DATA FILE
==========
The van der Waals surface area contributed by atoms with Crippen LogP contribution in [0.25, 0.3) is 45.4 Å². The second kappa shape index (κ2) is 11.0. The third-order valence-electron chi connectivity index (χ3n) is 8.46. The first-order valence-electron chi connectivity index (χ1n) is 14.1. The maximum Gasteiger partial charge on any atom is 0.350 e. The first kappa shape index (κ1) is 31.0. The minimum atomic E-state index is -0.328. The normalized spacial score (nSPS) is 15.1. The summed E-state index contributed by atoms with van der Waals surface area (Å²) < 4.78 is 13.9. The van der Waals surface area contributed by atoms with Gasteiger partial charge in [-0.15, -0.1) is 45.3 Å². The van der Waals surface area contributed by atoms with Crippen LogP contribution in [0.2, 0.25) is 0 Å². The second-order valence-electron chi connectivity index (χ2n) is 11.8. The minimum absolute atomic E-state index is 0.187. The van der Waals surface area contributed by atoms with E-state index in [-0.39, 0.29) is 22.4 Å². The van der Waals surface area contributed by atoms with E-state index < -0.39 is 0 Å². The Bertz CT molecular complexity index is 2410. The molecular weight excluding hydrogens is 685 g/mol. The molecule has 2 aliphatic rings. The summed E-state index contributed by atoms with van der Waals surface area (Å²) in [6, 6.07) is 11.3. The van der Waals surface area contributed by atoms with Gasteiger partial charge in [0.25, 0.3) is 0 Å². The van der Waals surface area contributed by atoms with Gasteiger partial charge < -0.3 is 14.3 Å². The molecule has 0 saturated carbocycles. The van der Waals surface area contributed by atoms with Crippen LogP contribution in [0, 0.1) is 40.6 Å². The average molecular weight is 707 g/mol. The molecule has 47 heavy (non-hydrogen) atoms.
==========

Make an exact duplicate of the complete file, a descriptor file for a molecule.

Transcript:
The van der Waals surface area contributed by atoms with Crippen LogP contribution in [0.25, 0.3) is 45.4 Å². The second kappa shape index (κ2) is 11.0. The third-order valence-electron chi connectivity index (χ3n) is 8.46. The first-order valence-electron chi connectivity index (χ1n) is 14.1. The maximum Gasteiger partial charge on any atom is 0.350 e. The first kappa shape index (κ1) is 31.0. The minimum atomic E-state index is -0.328. The normalized spacial score (nSPS) is 15.1. The summed E-state index contributed by atoms with van der Waals surface area (Å²) < 4.78 is 13.9. The van der Waals surface area contributed by atoms with Gasteiger partial charge in [-0.15, -0.1) is 45.3 Å². The van der Waals surface area contributed by atoms with Crippen LogP contribution in [0.2, 0.25) is 0 Å². The second-order valence-electron chi connectivity index (χ2n) is 11.8. The minimum absolute atomic E-state index is 0.187. The van der Waals surface area contributed by atoms with E-state index in [-0.39, 0.29) is 22.4 Å². The van der Waals surface area contributed by atoms with E-state index < -0.39 is 0 Å². The Bertz CT molecular complexity index is 2410. The molecular weight excluding hydrogens is 685 g/mol. The molecule has 2 aliphatic rings. The summed E-state index contributed by atoms with van der Waals surface area (Å²) in [6, 6.07) is 11.3. The van der Waals surface area contributed by atoms with Gasteiger partial charge in [0.25, 0.3) is 0 Å². The van der Waals surface area contributed by atoms with Gasteiger partial charge < -0.3 is 14.3 Å². The molecule has 0 saturated carbocycles. The van der Waals surface area contributed by atoms with Crippen LogP contribution in [0, 0.1) is 40.6 Å². The average molecular weight is 707 g/mol. The molecule has 47 heavy (non-hydrogen) atoms.